Jessica Olave ’23 was named one of a few dozen law students in the nation to be a Student Fellow for Equal Justice Works’ Rural Summer Legal Corp. She will work with Legal Aid Services of Oregon (LASO) to help agricultural workers in rural counties of Oregon gain access to leave laws and other public benefits.
Olave will be researching regulations to strengthen OSHA in Oregon’s agriculture sector, creating a ‘Know Your Rights’ pamphlet for farm workers wanting to take sick leave or file ADA claims, and hosting an episode of LASO’s Spanish radio program, covering legal topics that directly affect farmworkers. She will also be assisting a number of clients, with cases ranging from discrimination to wage withholding to naturalization.
“There is one client I’m assisting that was directly sprayed with pesticides while she was working, which is not uncommon, and the inhumanity of it makes me so angry that sometimes I have to take a break and just walk around. But that’s how I know I’m in the right place because being able to actively do something about injustice is the whole reason I decided to go to law school,” Olave said.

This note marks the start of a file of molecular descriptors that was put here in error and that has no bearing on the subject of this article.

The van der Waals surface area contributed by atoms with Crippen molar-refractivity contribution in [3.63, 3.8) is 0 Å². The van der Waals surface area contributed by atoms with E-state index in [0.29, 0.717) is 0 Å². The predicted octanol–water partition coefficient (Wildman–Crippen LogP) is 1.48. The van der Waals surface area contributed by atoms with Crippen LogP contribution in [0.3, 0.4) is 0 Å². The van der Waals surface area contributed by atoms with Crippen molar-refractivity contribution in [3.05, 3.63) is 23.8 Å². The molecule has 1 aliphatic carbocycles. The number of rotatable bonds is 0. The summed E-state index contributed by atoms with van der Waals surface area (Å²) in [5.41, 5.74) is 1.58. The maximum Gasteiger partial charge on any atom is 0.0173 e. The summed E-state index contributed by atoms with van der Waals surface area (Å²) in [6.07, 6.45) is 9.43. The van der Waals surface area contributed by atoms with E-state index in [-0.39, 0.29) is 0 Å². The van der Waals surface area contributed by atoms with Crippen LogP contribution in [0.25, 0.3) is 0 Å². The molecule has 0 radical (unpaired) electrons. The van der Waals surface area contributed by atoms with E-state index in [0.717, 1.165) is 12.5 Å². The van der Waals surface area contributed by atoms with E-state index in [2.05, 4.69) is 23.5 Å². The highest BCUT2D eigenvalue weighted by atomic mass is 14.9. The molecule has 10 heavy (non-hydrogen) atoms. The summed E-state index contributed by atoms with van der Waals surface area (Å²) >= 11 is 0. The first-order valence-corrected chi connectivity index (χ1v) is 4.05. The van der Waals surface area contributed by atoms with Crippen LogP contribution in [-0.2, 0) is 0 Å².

Each year, Equal Justice Works partners with the Legal Services Corporation (LSC) for the Rural Summer Legal Corps (RSLC), a program for service-minded law students to address pressing legal issues facing rural communities. Program participants, called Student Fellows, serve at LSC-funded civil legal aid organizations where they spend eight to ten weeks during the summer helping to provide direct legal services, engaging in community outreach and education, and building capacity at the organizations where they are hosted.
This year, 35 Student Fellows were selected from 460 applications to work remotely at LSC-funded civil legal aid organizations, providing critical legal assistance to people in rural areas. In light of ongoing health and safety concerns, many of the Student Fellows will be working remotely this summer.
“Agriculture is one of the areas where climate and migration are the most intertwined. Farmworkers are outside doing difficult labor all day, risking heatstroke as temperatures rise and working under conditions where they often don’t have access to shade or potable water,” Olave said. “The vast majority of farmworkers are migrant laborers, many of whom are undocumented and are fearful of losing their jobs or being deported if they speak up. Adding to the problem is the fact that legal aid in rural areas is incredibly difficult to come by. Equal Justice Works partnered with Legal Services Corporation to create the Rural Summer Legal Corps, specifically to address this need.”
To learn more about the LASO office: https://oregonlawhelp.org/organization/farmworker-program-woodburn-office-legal-aid.